How to get to the temple of Philae

Where is the Temple of Philae and How to Get There

The Temple of Philae’s location on Agilkia Island, about 10 km south of Aswan, is a key part of its charm. There are no other distractions on the island, which makes it easy to feel the evocation of Ancient Egypt. Although not all of the structures are in the same state of preservation, the purity of their forms in harmony with the river and the vegetation of the banks create a very special landscape, which becomes even more beautiful when admired while sailing on the Nile.

To reach the Temple of Philae, there is no option to choose: you must take a small boat that departs from a small port in the village of Shellal, located several kilometers south of Aswan. These boats, which can barely accommodate ten people, are crowded on their pier. They are a kind of water taxi that departs continuously from this port and from the island’s port. 

What to see in the temple of Philae

What to see at the Philae Temple

As we mentioned before, this excursion will take you to discover a set of temples and buildings of great interest. According to some experts, their distribution followed a hierarchical order, where the main temple of Philae was that of Isis. The Temple of Philae is a treasure trove of ancient Egyptian structures and buildings, and it’s the largest and most impressive of them all. It’s impossible to miss its grandeur as you approach, with its large porticoed entrance and two pylons adorned with engravings of a Ptolemaic ruler subduing his enemies. Inside, you’ll find a stunning hypostyle hall with intricately carved columns and a sanctuary decorated with reliefs of Isis and Osiris.

While the Temple of Isis is the main attraction, there are plenty of other structures that are worth exploring during your visit:

  • Kiosk of Nectanebo I: It is the oldest of the complex (4th century BC) and the first one that visitors usually see.
  • Kiosk of Trajan: Despite its small size, it’s one of the most elegant and well-preserved structures, featuring a mix of columns and pillars. Its reliefs depict Emperor Trajan in an offering pose to the local gods Isis, Osiris, and Horus.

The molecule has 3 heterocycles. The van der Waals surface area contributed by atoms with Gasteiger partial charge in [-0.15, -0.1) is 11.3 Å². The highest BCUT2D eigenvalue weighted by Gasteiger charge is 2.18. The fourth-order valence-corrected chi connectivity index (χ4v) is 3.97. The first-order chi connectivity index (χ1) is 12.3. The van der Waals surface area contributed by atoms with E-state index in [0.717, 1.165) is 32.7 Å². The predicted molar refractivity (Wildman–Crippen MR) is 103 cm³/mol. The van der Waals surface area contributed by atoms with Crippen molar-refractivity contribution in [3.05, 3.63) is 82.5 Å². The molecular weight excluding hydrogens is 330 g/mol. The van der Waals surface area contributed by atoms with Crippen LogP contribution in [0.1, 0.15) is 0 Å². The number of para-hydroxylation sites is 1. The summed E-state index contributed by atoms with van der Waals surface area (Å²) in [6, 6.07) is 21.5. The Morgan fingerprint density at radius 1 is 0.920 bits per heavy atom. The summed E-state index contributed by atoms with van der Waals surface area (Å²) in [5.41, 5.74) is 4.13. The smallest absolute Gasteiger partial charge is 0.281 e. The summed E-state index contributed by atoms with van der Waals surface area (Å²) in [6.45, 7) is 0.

• Mammisi or temple of divine birth, from the Ptolemaic period.
  • Temple of Arensnufis, a Meroitic deity, of the Cusite culture (Nubia).
  • Chapel of Mandulis, a local Nubian deity of worship.
  • Temple of Hathor.
  • Temple of Horus.
  • Temple of Imhotep.
  • Temple of Augustus.
  • Roman gates.
  • Nilometer, which was used to calculate the Nile floods centuries ago.
Temple of Philae at night
Light show at the temple of Philae

Light & Sound Show at the Philae Temple

A visit to the Temple of Philae during the day is already a magical experience, but seeing it at night is truly unforgettable. As the sun sets, the entire complex is illuminated with carefully placed lights that bring out the beauty of the columns, reliefs, and decorative elements. The warm and intimate atmosphere of the lighting adds to the charm of the place.

To top it off, the Temple of Philae also offers a nightly light and sound show that should not be missed. Like other iconic monuments in Egypt, such as Abu Simbel and the temples of Luxor, the show uses a combination of light, sound, and image projections to tell the story of the temple and its history. 

If you’re planning a visit to the Temple of Philae, consider booking a private tour with our agency. We can provide you with a private guide, arrange your tickets, and even manage your water transport to ensure that everything runs smoothly. Contact us for more details and to make your visit to the Temple of Philae an unforgettable experience.